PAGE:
“The video really wasn’t as concerning as some people have suggested when you consider the ways that Black people’s bodies are violated in public spaces every single day. Black women’s hair is patted down, excavated, and disturbed at airports for “safety.” Black folks with locs are barred from certain jobs and opportunities because locs are seen as unkempt or dirty. Overall, this video just shows a privileged White kid getting questioned about his odious mimicry of dreads. People only really care because he’s White.”
Ack! Goddess knows that her first three contentions are the truth, and that examples of white privilege are epic (including my own), but don’t come close to justifying her accosting the student verbally and laying hands on him, then maybe mugging for the camera with: ‘Do not put your hands on me’. He didn’t, as far as I was able to tell.
“The young man later gave an interview to the Golden Gate Express. In it, the young man, identified as Cory Goldstein (22), claims that the altercation was unjustified because, he “didn’t feel the need to explain [him]self. My hair, my rules, my body.”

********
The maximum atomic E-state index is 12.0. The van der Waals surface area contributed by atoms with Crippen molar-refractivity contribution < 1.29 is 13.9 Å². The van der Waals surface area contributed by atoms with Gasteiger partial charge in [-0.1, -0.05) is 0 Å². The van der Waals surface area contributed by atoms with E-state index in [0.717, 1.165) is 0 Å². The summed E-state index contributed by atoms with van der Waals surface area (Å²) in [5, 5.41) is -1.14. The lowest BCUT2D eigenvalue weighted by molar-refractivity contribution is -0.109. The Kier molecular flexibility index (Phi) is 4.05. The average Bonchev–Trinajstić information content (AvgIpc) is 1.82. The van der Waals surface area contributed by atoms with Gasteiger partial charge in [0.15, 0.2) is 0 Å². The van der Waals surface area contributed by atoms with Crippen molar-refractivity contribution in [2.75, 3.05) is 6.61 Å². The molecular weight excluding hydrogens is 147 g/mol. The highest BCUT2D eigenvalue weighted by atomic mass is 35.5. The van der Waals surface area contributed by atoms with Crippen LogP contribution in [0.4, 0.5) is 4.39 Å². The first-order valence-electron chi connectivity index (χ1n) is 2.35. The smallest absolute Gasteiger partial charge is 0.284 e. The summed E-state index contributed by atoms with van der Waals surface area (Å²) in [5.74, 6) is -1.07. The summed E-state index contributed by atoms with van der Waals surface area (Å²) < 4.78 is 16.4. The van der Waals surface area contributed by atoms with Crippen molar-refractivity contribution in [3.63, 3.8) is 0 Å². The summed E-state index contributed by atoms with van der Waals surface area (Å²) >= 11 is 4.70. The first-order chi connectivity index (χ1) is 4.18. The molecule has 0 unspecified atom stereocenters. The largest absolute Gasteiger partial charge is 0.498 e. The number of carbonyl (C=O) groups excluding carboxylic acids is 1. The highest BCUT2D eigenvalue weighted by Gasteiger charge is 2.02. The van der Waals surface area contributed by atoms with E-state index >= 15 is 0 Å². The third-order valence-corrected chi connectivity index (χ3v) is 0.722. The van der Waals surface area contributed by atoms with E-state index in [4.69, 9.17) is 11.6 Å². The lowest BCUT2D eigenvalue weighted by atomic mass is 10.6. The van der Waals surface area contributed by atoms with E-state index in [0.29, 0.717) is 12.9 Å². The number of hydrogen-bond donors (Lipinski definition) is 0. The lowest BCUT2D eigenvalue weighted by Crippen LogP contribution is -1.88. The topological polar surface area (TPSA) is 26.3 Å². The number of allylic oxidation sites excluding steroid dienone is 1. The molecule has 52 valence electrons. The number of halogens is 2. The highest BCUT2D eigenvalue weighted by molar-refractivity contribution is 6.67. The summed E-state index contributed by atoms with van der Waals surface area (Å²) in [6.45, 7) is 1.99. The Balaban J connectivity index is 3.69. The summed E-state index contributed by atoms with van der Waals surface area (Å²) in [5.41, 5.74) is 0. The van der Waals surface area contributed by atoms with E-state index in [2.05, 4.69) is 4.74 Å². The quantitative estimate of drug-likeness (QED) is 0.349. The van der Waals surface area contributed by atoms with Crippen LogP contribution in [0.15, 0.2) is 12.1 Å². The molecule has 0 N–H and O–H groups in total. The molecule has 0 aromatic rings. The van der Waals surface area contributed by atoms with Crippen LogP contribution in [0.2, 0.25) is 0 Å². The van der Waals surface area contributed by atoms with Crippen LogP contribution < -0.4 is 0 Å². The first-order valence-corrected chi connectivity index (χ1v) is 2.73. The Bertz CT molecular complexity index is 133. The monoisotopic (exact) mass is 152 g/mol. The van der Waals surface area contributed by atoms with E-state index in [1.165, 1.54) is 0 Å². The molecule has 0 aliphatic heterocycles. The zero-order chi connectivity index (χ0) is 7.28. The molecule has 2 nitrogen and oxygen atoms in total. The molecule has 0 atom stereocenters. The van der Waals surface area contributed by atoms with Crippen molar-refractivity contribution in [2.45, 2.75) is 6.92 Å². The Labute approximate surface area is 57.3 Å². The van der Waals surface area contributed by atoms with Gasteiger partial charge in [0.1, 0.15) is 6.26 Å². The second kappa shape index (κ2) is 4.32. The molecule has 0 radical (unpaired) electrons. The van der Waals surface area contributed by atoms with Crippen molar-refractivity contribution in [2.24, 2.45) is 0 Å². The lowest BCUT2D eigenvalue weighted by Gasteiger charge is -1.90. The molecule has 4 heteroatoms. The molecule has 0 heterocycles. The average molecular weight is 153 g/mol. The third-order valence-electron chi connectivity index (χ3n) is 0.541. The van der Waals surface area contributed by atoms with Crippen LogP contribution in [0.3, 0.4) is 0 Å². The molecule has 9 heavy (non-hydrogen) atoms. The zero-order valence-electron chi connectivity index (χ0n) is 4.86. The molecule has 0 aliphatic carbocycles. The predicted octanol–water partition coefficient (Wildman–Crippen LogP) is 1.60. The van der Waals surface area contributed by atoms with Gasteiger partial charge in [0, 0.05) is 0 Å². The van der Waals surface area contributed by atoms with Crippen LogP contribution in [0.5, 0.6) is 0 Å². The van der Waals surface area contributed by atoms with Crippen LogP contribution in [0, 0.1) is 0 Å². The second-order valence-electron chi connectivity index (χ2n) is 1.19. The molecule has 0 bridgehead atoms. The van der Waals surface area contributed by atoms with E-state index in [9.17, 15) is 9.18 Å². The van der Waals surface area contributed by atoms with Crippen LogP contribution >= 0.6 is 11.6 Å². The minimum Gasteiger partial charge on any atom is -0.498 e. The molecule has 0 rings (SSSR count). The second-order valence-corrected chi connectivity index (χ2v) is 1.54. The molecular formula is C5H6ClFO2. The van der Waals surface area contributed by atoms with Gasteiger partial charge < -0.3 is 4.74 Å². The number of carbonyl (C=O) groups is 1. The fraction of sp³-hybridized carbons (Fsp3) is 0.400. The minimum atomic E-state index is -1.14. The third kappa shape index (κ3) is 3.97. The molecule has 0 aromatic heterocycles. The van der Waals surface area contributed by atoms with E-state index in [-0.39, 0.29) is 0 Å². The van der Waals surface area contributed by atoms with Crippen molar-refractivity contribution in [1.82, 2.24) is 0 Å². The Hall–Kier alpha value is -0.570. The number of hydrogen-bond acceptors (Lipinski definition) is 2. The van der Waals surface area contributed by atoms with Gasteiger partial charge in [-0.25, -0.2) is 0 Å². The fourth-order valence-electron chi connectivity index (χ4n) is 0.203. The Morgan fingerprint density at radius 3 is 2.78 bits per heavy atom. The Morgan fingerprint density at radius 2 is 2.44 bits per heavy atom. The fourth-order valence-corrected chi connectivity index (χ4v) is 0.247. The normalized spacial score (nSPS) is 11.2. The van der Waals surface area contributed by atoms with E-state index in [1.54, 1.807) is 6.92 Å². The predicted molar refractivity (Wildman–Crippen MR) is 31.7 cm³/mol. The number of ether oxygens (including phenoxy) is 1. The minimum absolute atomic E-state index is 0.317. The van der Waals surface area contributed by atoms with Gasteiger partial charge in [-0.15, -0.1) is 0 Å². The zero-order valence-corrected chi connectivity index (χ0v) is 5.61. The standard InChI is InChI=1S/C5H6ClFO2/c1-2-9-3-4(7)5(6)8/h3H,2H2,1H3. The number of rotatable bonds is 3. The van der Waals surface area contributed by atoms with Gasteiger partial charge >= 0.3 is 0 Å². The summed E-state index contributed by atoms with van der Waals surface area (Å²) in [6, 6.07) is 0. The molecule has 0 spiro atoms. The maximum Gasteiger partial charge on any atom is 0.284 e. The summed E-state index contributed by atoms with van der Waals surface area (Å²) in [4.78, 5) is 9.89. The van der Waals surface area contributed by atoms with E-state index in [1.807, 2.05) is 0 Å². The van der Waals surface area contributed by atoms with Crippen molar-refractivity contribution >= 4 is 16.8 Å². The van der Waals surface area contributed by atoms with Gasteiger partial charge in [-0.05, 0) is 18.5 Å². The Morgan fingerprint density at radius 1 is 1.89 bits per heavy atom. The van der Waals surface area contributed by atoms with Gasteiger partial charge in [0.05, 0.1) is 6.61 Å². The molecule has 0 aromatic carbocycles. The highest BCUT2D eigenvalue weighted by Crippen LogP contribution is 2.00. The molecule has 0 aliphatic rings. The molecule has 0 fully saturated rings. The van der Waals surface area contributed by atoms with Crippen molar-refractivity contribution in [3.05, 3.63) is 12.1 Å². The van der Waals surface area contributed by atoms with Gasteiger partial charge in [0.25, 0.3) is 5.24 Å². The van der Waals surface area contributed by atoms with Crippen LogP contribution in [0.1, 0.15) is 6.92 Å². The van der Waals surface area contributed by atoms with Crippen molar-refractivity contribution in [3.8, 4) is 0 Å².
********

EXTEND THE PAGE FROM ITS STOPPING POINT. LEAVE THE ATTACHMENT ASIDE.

He continues to work his hardest to distance the young woman from the very culture she was attempting to defend. He says, “It’s not even a part of the colored community’s culture.” According to him, Irish (not a culture), Vikings (also not a culture), and Victorians (still no, not a culture and probably a lie) wore dreadlocks. He then says, “when people wear Native American headdresses, I feel like that is cultural appropriation because that is something that solely is within their culture. That they use for [empowerment]. Only people of high standing within that community with high standing can have headdresses. That would be cultural appropriation.” You know, because all Native Americans wear headdresses and they have one single community…and he gets to decide what appropriation is…not the people whose culture’s are being appropriated.
In an attempt to whitesplain what locs are, he says, “Hair tangles naturally.” The interviewer then says “is that something that naturally happen to your hair?” To which he replies, “No.” But, because he is White, he gets all the things apparently.”
She adds additional barbs, and yes, it’s easy to say he could have spoken better, and may have had he had time to reflect had he not been so verbally and physically accosted. His facile remarks about ‘the colored community not knowing’, yada, yada, were ignorant, but what the journalist leaves out was that in the next interview he says that two flights up, the young woman had ‘looked at him and told him “Sorry, we don’t want woman with your hair here”. Now given that she and her friend followed him down the stairs, and engaged in that sort of (ahem) ‘discussion’ with him, I’m fully prepared to believe it.